Any other suggestions on just general topics to study? I'm not working right now, so I'm going to be pretty bored for the next few months.. I might as well get a head start!

    I'm not too worried about HESI strategy.. I took an EMT course and I believe the tests were all in a similar format to the NCLEX, and boy did I learn a ton about multiple choice! I think I've got that mastered. If not mastered, then close to it. I think that's why I like the idea of all the HESI tests throughout the program, because you probably really get used to the types of questions and understand how they work so by the time you take the NCLEX, you're not even breaking a sweat.

    Thanks again AugustRain!
  8. Visit  AugustRain profile page
    1
    You're quite welcome CocoBelly, glad I could help! I actually enjoyed nursing school...I was excited about what I was learning and made good friends in the process. We had some crazy-only-in-nursing-school experiences, but I knew it was only a temporary state of insanity, and then I'd finally be a nurse.

    If you really, really want to study beforehand, stick with the A&P and focus on the normals. You can also look over dosage calculation (ACE uses Calculate with Confidence), since there will be lots of math quizzes and no math class. The most productive thing would probably be to get yourself very organized and relaxed, since you won't do much of either come the Spring

    You seem to have a good perspective going in, I think that's half the battle of nursing school. Enjoy your last few months of freedom!
    Tillytiffin likes this.
  9. Visit  AugustRain profile page
    0
    CocoBelly, just thought of something else - electrolytes! That's what I wish I'd looked over because it will follow you forever! As always, my vote is for the Reviews & Rationales book for Fluid & Electrolytes.

    Don't get too specific, but look over general ranges, which electrolytes are opposites, and a little bit about what happens when they're off.
  10. Visit  CocoBelly profile page
    0
    Thanks so much!!! I can't wait to get started on all this pre-studying! I definitely need to study electrolytes, I never learned much about them in my classes... which is another reason why I'm studying the A&P dvds, I don't trust that my professors at CCP taught us everything.. in fact I know my A&P-I prof did not and I struggled to catch up in A&P-II because of it. I will definitely be trying to learn everything I can before getting started, just to have better base knowledge. I will probably study all my old EMT stuff as well.. could possibly help with patient assessments!

    Thanks again!
  11. Visit  hiddencatRN profile page
    0
    August Rain:

    This is the HESI book you're talking about, right?
    http://the-book-depository.amazonweb...1416047743.htm

    Also, did you use Saunder's at all?

    I spoke with the clinical coordinator yesterday and just wanted to clarify- you do not go to the clinical site the night before to prep anymore. That's all done in the morning now.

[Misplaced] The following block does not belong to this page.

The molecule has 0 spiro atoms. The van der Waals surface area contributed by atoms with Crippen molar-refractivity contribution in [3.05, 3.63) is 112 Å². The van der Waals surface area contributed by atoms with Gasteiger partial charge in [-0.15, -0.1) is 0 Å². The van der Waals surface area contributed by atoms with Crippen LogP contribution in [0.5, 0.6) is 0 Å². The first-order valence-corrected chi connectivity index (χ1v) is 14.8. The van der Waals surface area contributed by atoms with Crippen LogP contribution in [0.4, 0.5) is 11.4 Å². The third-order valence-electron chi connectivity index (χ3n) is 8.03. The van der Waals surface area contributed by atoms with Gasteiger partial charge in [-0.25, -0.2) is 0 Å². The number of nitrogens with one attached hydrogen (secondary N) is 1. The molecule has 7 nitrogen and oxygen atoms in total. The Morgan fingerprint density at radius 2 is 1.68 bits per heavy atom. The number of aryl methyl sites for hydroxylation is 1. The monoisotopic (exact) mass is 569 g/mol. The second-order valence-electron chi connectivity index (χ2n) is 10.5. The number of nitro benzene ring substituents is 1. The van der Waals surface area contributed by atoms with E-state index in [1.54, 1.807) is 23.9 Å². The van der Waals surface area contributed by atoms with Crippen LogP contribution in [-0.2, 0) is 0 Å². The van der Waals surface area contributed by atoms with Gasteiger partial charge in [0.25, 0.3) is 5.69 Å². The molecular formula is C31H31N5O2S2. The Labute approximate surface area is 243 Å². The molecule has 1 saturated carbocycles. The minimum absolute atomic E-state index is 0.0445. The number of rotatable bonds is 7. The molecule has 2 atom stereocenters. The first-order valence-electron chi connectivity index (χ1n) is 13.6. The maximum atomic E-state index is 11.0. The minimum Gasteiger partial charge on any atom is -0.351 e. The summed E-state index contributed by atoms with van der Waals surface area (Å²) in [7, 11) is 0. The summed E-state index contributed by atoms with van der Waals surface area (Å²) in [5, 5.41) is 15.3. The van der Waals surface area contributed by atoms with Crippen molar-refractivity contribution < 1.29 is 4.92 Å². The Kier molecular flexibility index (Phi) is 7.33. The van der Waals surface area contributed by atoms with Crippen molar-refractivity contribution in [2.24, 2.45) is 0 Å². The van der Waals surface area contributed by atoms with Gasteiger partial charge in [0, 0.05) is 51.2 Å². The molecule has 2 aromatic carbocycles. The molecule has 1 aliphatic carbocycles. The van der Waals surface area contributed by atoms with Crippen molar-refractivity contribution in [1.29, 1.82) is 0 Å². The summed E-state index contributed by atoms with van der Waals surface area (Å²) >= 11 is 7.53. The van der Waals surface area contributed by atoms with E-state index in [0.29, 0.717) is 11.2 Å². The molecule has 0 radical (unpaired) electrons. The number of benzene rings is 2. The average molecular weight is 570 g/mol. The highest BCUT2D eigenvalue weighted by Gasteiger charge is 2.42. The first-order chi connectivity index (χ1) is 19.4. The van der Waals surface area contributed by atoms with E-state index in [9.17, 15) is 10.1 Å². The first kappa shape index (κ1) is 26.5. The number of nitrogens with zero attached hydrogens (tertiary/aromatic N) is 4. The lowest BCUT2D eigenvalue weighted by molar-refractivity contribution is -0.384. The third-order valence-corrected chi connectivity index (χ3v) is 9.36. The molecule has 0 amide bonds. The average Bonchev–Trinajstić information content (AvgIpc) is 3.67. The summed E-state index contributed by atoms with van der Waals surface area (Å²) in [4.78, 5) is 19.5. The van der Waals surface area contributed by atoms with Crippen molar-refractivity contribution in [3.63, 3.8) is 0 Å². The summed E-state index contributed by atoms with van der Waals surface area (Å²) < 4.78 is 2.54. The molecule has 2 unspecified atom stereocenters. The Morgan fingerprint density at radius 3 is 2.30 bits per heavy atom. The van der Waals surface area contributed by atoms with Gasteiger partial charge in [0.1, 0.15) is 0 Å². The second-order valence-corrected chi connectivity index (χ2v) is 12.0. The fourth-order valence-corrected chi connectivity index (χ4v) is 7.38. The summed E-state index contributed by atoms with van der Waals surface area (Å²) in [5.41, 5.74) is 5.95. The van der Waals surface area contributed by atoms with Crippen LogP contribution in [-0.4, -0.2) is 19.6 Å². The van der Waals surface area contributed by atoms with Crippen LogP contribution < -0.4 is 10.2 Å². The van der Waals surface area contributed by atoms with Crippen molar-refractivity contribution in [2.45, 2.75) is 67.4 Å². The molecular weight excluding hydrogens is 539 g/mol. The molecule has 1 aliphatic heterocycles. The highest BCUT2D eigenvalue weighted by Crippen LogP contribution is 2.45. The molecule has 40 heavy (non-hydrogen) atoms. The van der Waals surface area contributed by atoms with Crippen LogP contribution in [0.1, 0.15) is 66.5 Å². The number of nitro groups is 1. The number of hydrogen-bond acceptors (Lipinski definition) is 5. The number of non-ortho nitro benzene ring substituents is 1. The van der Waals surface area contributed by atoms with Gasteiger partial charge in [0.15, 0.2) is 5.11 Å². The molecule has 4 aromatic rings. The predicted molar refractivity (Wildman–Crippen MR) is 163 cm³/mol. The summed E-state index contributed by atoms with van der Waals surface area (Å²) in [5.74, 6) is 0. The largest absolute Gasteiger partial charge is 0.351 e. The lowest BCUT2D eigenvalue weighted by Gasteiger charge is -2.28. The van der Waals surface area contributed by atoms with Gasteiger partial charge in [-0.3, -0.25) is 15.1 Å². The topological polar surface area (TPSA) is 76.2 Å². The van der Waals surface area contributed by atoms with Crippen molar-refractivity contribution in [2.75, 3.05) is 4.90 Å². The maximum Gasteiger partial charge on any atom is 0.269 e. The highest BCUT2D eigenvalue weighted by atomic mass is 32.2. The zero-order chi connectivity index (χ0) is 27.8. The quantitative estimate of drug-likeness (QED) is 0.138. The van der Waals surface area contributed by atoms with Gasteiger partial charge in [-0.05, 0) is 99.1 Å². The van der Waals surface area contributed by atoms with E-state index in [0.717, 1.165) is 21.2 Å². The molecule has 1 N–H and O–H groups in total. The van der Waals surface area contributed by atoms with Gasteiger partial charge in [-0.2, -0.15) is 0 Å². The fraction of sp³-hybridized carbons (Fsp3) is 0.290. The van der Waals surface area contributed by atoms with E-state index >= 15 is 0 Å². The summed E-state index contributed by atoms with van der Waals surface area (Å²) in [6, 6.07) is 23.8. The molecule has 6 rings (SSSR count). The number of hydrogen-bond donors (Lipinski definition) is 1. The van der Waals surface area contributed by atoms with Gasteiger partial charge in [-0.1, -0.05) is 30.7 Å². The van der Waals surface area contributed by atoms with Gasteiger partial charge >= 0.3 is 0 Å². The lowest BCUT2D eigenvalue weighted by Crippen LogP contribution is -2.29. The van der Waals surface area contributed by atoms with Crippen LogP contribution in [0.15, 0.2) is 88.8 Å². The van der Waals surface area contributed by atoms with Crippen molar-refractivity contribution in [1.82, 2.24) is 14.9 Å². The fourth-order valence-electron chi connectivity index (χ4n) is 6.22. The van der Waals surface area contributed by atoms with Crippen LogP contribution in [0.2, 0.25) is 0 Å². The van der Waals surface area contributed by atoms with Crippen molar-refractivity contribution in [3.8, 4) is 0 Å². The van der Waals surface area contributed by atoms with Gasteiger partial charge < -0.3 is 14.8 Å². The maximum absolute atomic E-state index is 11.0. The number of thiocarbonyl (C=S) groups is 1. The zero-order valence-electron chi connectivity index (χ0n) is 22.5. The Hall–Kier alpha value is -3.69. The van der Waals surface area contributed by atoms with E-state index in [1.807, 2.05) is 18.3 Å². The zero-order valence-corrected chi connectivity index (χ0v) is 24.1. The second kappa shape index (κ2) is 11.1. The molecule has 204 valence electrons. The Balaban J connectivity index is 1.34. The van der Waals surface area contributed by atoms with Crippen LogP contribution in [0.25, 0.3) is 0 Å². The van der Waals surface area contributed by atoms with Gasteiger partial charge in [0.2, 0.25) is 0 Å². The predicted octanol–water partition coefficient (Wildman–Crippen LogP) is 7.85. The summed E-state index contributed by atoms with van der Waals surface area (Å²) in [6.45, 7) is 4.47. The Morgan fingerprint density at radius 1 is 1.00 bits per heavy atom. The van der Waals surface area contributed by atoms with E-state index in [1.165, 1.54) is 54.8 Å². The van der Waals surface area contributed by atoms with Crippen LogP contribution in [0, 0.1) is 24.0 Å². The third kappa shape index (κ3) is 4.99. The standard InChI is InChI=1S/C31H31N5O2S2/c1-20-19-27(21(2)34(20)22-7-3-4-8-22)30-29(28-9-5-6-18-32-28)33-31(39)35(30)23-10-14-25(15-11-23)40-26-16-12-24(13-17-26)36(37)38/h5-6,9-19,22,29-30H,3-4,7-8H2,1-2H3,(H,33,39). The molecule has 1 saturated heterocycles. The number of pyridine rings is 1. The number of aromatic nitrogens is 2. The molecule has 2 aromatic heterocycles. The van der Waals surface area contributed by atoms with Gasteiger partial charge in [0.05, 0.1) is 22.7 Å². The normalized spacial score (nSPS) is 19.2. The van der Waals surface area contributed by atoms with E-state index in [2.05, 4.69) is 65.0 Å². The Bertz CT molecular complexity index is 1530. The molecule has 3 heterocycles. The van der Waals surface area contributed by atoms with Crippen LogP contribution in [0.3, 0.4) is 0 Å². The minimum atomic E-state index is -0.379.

12. Visit  AugustRain profile page
    0
    hiddencat, that HESI book is actually for the PN exam, you want the RN:
    http://www.amazon.com/Testing-Remedi...2281451&sr=8-2

    I had both Saunders books, the blue one is more of a study guide/outline, which we used for extra questions during 2nd & 3rd quarters. By 4th quarter, we had pretty much run out of questions, and picked up the orange Saunders book and the Made Incredibly Easy Q&A. The orange Saunders doesn't break down by subject, though Incredibly Easy does.

    The more questions, the better, but R&R seemed closest to the thought process for HESI, and the comprehensive CD lets you select the difficulty level of the questions you do.

    PS - After spending 11 months going through all those questions, I literally did one practice test two days before NCLEX and that was it.
  13. Visit  hiddencatRN profile page
    0
    Quote from AugustRain
    hiddencat, that HESI book is actually for the PN exam, you want the RN:
    http://www.amazon.com/Testing-Remedi...2281451&sr=8-2

    I had both Saunders books, the blue one is more of a study guide/outline, which we used for extra questions during 2nd & 3rd quarters. By 4th quarter, we had pretty much run out of questions, and picked up the orange Saunders book and the Made Incredibly Easy Q&A. The orange Saunders doesn't break down by subject, though Incredibly Easy does.

    The more questions, the better, but R&R seemed closest to the thought process for HESI, and the comprehensive CD lets you select the difficulty level of the questions you do.

    PS - After spending 11 months going through all those questions, I literally did one practice test two days before NCLEX and that was it.
    Oops- posted the wrong link. That is the book I have (the one you posted). Thanks for the advice- I'm going to pick up the R&R. I did awesome on the class exams so thought the HESI would be on the same level and whoooo boy was it not. I've started looking through the Saunder's over break for stuff I think I didn't really retain from principles (fluids and electrolytes was really breezed over).